zρ(inverted iotaxρ)[×ρρρzρxρ = 1ρ]].

Of course, in traditional mathematical notation we would not write the type symbols, and we would write ×ρρρzρxρ as z × x and write INVρρz as z−1. Thus z−1 is defined to be that x such that z × x = 1. When Z is provably not 0, we will be able to prove ∃1xρρρρZ xρ = 1ρ] and Z × Z−1 = 1, but if we cannot establish that Z is not 0, nothing significant about Z−1 will be provable.

1.3.5 Axiom of Choice

The Axiom of Choice can be expressed as follows in Church's type theory:

(9α) ∃xαpοαxαpοαα(οα)pοα]

(9α) says that the choice function ια(οα) chooses from every nonempty set pοα an element (which is designated as ια(οα)pοα) of that set. When this form of the Axiom of Choice is included in the list of axioms, ια(οα) is called a selection operator[2] instead of a description operator, and (inverted iotaxα)Aο means “an xα such that Aο” when there is some such element sα.

It is natural to call inverted iota a definite description operator in contexts where (inverted iotaxα)Aο means “the xα such that Aο”, and to call it an indefinite description operator in contexts where (inverted iotaxα)Aο means “an xα such that Aο”.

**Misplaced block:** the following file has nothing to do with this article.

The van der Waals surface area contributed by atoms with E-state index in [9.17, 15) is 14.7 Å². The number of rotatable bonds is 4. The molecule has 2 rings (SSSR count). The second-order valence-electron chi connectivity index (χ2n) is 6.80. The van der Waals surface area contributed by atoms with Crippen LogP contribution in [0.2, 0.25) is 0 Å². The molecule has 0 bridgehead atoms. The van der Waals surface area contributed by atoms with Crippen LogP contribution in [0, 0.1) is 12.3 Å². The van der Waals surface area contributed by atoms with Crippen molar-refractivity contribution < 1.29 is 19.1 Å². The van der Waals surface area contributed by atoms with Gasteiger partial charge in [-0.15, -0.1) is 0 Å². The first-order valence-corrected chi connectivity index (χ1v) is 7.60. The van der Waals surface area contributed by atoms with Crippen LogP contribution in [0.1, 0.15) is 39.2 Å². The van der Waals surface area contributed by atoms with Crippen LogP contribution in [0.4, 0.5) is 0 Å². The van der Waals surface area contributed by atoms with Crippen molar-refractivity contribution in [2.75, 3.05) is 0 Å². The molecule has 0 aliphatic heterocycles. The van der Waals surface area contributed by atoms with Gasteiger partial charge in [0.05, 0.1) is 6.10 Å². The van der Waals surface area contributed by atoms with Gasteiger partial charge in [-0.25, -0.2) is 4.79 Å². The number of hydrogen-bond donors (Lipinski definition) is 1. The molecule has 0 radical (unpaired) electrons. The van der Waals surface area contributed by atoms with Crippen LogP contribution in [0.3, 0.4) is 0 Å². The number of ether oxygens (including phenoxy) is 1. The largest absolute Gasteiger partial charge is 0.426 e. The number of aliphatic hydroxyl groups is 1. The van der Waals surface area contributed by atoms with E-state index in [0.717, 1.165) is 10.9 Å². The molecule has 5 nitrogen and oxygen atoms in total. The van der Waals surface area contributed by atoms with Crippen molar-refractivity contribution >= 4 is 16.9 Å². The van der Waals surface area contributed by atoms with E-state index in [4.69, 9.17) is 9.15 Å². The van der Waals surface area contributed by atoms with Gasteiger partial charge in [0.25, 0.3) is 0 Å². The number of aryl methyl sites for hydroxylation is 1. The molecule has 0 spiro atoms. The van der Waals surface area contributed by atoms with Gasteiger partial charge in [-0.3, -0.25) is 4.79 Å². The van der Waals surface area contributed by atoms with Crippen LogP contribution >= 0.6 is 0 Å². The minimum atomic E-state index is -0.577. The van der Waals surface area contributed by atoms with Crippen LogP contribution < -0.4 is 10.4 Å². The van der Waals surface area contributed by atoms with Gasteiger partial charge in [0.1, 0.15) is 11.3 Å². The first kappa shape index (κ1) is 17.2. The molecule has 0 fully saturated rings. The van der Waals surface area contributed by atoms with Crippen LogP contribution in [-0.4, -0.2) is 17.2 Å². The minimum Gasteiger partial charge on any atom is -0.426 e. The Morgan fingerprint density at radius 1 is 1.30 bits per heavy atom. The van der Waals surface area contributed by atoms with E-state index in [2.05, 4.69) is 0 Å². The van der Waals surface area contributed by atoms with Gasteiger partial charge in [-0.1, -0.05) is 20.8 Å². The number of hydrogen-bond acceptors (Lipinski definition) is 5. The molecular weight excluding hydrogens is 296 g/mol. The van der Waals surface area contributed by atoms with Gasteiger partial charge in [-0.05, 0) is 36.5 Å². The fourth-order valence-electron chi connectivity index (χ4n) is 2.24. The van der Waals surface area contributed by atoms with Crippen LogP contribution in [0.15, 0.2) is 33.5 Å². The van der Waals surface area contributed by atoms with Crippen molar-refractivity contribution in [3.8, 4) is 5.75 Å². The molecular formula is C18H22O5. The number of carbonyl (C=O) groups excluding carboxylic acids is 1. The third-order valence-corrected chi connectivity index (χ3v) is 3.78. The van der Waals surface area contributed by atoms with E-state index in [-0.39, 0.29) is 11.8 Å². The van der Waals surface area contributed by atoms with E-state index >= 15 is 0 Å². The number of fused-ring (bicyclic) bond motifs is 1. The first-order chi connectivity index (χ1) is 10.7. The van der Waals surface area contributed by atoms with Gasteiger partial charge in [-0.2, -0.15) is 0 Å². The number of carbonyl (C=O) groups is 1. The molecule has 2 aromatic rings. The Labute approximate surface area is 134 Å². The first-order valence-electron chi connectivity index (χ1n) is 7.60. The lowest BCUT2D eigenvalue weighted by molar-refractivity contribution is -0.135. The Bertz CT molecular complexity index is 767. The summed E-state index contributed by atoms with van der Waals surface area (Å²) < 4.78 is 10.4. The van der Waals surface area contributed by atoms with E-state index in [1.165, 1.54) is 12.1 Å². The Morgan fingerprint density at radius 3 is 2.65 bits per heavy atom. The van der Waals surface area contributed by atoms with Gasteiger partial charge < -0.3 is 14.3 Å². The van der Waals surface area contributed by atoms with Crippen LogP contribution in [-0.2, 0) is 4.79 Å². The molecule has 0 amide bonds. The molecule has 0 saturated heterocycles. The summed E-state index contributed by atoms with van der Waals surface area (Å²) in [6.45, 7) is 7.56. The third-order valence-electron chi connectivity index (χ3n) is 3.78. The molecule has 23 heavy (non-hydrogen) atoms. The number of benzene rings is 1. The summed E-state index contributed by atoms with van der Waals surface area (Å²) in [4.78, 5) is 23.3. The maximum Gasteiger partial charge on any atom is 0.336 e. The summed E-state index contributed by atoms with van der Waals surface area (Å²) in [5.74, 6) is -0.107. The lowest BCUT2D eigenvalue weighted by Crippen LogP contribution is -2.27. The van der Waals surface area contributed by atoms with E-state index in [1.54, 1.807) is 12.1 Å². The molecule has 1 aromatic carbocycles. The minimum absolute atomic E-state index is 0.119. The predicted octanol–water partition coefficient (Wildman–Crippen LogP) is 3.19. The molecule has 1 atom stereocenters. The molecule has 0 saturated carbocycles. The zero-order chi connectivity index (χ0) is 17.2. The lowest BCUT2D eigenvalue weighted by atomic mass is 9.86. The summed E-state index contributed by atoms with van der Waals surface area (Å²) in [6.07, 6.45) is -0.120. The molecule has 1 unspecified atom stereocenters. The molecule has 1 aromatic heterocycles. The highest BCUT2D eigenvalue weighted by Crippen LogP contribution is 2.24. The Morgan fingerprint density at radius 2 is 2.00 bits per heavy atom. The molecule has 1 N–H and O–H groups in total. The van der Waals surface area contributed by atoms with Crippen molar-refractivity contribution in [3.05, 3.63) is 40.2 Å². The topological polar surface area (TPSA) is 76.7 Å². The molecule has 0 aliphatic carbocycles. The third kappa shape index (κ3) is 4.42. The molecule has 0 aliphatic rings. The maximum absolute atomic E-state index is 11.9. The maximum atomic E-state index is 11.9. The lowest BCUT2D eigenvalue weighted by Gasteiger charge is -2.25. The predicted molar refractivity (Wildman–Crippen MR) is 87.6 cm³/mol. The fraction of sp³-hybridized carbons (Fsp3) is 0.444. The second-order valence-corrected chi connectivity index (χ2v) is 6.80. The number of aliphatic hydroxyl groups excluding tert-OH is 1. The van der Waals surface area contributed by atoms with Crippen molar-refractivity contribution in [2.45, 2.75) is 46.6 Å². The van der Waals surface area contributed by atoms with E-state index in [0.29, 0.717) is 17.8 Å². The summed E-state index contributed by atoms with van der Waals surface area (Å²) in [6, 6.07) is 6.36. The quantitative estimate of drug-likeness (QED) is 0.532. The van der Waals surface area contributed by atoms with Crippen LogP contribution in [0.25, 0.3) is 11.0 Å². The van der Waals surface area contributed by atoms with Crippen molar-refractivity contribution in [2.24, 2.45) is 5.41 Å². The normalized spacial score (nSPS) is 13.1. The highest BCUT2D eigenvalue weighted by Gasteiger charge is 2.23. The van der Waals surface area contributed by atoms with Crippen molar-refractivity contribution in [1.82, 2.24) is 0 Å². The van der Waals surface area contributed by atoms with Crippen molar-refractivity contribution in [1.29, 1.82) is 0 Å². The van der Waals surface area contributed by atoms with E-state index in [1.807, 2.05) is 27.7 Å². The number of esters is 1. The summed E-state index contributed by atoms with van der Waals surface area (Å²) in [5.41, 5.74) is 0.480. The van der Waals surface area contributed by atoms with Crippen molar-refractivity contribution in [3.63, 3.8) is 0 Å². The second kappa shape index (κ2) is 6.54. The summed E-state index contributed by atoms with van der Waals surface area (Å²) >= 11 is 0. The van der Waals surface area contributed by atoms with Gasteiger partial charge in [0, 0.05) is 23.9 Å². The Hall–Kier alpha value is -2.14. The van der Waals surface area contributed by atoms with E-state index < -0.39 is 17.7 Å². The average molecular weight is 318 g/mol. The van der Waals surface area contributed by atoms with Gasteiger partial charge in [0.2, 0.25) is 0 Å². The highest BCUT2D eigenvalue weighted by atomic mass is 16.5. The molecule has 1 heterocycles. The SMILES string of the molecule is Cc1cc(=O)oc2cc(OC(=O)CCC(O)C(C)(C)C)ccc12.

Clearly the Axiom of Choice implies the Axiom of Descriptions, but sometimes formulations of type theory are used which include the Axiom of Descriptions, but not the Axiom of Choice.

Another formulation of the Axiom of Choice simply asserts the existence of a choice function without explicitly naming it:

(ACα) ∃jα(οα) ∀pοα [∃xαpοαxαpοα [jα(οα)pοα] ]

Normally when one assumes the Axiom of Choice in type theory, one assumes it as an axiom schema, and asserts ACα for each type symbol α.

Before proceeding, we need to introduce some terminology. Q0 is an alternative formulation of Church's type theory which will be described in Section 1.4 and is equivalent to the system described above using Axioms 1–8. A type symbol is propositional if the only symbols which occur in it are ο and parentheses.